Starbucks has always been known as a company that prizes sustainable practices. Infrastructure has, of course, its limitations, some of which prohibited the mega-brand from instituting desired environmentally sound protocol. Despite some setbacks, they have continued to put procedures in place designed to protect the planet and the living creatures that inhabit it.
Over 30 years ago, Starbucks presented the 10-cent reusable cup discount. Customers simply use their own cup and get a 10-cent discount. Despite this program, which continued until COVID-19 struck, very few of their guests took them up on the savings and opportunity to limit waste. It’s estimated that only 2.8% of the coffee chain’s customers brought in their own cups.
Despite the limited use, these efforts kept over 105 million disposable cups from making it to a landfill. The coffee conglomerate kept its search up for better sustainable practices and continues to look for a way to make recycling or reuse a larger part of everyday life.
The Environmental Footprint of Disposable Coffee Cups
Today, America sends more than 100 billion throw-away cups to U.S. landfills every year and more than half of these are paper cups. Each year, 20 million trees are cut down and 12 billion gallons of water are used to make these types of cups. About 600 billion are distributed around the world, and Starbucks accounts for about 1% of these, or 6 billion.
Unfortunately, because most of these single-use cups are coated with a thin layer of plastic to keep the cardboard from getting soggy, many are not recyclable. It takes just one cup about 20 years to decompose in a landfill. Starbucks is trying to change that.
Actually, Starbucks has been trying to change that for some time. Human behavior and failed technology, however, seemed to keep their lofty goals just of reach. In 2010, the brand pledged that 100% of their cups would be recyclable or reusable by 2015. Unfortunately, that didn’t happen.
Starbucks Sustainable Practices
In 1996, the company joined with the Environmental Defense Fund to explore opportunities to reduce the environmental impact of their disposable cups. The next year, they developed a cup sleeve made from recycled content. In 2006, they developed the first hot beverage paper cup made with 10% recycled fiber.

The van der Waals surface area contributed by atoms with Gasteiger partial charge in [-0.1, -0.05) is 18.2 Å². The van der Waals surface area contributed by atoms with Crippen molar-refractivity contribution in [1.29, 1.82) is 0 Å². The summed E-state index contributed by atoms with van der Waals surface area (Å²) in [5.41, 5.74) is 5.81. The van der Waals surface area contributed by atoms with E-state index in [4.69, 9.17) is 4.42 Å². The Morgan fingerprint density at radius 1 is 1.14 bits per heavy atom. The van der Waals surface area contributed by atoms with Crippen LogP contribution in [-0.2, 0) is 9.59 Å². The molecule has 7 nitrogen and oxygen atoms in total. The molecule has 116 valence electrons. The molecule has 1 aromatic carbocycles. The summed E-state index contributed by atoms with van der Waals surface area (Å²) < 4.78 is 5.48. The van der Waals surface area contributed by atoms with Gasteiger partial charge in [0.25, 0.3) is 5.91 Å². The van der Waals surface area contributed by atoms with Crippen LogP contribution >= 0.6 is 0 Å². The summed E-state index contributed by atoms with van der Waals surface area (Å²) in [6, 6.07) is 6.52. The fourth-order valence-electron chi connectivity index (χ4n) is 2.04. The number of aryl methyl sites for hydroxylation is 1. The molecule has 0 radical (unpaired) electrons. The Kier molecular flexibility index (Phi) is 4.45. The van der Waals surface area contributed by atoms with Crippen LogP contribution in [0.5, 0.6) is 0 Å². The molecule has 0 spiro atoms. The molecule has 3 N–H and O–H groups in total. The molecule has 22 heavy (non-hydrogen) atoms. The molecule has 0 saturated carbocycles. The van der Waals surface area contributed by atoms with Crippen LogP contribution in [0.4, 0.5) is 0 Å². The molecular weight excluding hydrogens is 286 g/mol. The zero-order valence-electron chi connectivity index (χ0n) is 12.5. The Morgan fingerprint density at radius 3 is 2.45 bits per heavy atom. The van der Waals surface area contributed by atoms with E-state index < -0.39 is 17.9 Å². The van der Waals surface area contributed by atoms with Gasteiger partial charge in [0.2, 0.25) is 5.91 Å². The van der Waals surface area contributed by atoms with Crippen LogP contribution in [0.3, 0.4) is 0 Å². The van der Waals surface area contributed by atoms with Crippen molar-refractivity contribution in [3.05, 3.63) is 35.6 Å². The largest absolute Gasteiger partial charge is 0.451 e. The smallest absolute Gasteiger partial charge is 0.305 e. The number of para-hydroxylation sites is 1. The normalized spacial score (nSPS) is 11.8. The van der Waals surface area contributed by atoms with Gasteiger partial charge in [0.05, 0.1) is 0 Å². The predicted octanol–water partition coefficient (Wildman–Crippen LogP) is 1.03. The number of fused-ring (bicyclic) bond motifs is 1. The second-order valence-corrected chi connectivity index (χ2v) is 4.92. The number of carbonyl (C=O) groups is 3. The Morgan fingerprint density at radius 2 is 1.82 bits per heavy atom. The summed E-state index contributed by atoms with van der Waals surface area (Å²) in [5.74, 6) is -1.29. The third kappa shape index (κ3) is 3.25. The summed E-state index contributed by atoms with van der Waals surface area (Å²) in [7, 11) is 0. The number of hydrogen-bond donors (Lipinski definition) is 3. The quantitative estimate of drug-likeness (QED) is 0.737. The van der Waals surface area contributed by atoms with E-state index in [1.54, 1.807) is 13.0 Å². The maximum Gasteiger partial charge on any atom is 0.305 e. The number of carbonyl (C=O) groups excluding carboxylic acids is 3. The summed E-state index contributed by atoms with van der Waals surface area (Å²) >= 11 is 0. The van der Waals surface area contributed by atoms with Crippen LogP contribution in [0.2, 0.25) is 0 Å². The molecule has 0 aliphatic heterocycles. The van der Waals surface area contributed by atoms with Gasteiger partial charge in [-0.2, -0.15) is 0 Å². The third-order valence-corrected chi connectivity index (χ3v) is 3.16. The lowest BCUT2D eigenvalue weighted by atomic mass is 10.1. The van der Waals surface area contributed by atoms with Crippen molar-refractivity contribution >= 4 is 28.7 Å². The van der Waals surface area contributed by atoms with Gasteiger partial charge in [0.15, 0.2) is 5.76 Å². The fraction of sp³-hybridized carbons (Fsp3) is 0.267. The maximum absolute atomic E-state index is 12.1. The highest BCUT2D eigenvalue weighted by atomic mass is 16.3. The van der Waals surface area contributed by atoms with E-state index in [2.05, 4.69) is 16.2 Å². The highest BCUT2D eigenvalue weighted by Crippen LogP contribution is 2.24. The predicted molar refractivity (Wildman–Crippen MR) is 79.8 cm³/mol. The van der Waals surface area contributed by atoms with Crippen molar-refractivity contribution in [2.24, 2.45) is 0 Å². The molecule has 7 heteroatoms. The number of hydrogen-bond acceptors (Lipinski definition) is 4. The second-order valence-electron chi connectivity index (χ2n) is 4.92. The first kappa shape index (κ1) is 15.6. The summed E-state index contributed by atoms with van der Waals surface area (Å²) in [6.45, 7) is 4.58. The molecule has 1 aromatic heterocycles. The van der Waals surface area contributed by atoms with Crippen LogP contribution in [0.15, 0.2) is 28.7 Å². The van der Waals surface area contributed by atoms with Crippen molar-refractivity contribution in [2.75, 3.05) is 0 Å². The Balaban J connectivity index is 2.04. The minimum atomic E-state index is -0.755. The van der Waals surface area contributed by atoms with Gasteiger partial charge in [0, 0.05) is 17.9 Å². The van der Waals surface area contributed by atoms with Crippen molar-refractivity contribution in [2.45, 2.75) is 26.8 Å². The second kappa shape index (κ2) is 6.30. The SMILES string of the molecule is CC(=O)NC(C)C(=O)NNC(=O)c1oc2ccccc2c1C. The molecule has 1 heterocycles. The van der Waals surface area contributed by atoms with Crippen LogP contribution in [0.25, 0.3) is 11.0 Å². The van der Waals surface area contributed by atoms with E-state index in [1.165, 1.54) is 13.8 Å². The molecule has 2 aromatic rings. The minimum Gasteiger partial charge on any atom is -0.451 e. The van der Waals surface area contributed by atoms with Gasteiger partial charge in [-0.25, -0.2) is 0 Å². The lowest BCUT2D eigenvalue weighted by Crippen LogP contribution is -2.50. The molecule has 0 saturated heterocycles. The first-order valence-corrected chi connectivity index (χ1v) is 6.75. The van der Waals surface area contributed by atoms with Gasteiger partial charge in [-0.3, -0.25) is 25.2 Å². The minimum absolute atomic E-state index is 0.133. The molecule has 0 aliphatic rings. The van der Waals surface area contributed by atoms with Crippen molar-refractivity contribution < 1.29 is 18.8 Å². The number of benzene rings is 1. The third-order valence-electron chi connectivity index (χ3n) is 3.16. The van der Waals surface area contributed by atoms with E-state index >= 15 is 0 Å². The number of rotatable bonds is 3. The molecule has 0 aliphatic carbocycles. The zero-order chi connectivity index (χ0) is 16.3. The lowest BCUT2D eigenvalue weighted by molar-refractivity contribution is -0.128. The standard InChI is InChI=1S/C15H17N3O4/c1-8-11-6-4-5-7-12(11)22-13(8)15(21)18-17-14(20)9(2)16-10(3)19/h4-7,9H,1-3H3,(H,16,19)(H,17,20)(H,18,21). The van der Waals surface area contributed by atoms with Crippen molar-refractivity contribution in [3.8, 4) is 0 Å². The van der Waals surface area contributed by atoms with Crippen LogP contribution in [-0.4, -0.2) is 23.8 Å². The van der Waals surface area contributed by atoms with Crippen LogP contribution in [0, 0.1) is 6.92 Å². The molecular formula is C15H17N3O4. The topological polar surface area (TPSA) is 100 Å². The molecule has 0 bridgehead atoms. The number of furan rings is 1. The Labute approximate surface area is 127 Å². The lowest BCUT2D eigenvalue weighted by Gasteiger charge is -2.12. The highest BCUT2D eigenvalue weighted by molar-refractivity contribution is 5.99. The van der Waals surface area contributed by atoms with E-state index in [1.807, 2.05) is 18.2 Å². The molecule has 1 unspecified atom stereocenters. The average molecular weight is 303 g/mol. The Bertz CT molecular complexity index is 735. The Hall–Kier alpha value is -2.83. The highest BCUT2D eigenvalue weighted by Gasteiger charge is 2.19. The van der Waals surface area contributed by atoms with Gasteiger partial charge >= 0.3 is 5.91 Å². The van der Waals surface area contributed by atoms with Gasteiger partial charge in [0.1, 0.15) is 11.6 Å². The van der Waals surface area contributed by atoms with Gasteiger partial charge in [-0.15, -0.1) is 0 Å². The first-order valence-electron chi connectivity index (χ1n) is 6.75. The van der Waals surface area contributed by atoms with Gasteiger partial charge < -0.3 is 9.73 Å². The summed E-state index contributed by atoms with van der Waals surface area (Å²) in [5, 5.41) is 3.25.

Then, in 2018, Starbucks offered $10 million to the first company or person to develop a recyclable paper coffee cup. Their partner in this search for an environmentally-friendly paper cup was Closed Loop Partners, a recycling-focused investor group.
In 2020, the BioPBS-lined cup, which is both recyclable and compostable, found its way into select stores for a trial run. This same year, Starbucks committed to reducing carbon, waste, and water use by 50% by 2030.
In 2021, they started their Borrow a Cup Program in Seattle. These are just a few of their many sustainable practices developed throughout their history.
Seattle’s Borrow a Cup Program
Through Memorial Day, Starbucks is testing out their reusable cup rental service in five of their Seattle stores. Partnering with Go Box, a zero-waste service that eliminates single-use trash by providing reusable containers and cups, customers may buy into the program by spending an extra dollar.
This dollar buys them a reusable cup. When they return said cup back to a contactless kiosk or through Ridwell, a Seattle-area recycling pickup service, they receive their dollar back, along with 10 bonus stars on their Starbucks rewards account.
Ridwell collects the reusable cups right from the person’s home, and Go Box collects, cleans, and sanitizes the cups before recirculating.
When you think about all the moving parts, it’s a pretty remarkable solution to our growing disposable economy. Even better, it rewards customers for choosing sustainable practices. Once they’ve earned 50 stars by using and returning five reusable cups, they’ve earned a complimentary hot coffee or tea, or a bakery item.
Hopefully, the limited trial will prove successful and we’ll find the Borrow a Cup program at our favorite Starbucks. The brand told USA Today that they plan “to learn from, adapt, and scale based on our learnings.”
In the meantime, the use of personal cups is still on hold due to continued COVID-19 concerns.
Fortunately for us and our Earth, Starbucks is one of many companies looking to recycling as a part of a sustainable practice equation. McDonald’s has set a goal to source 100% of their food and drink packaging from renewable, recycled, or certified sources, and to recycle 100% of guest’s food packaging in their restaurants by 2025.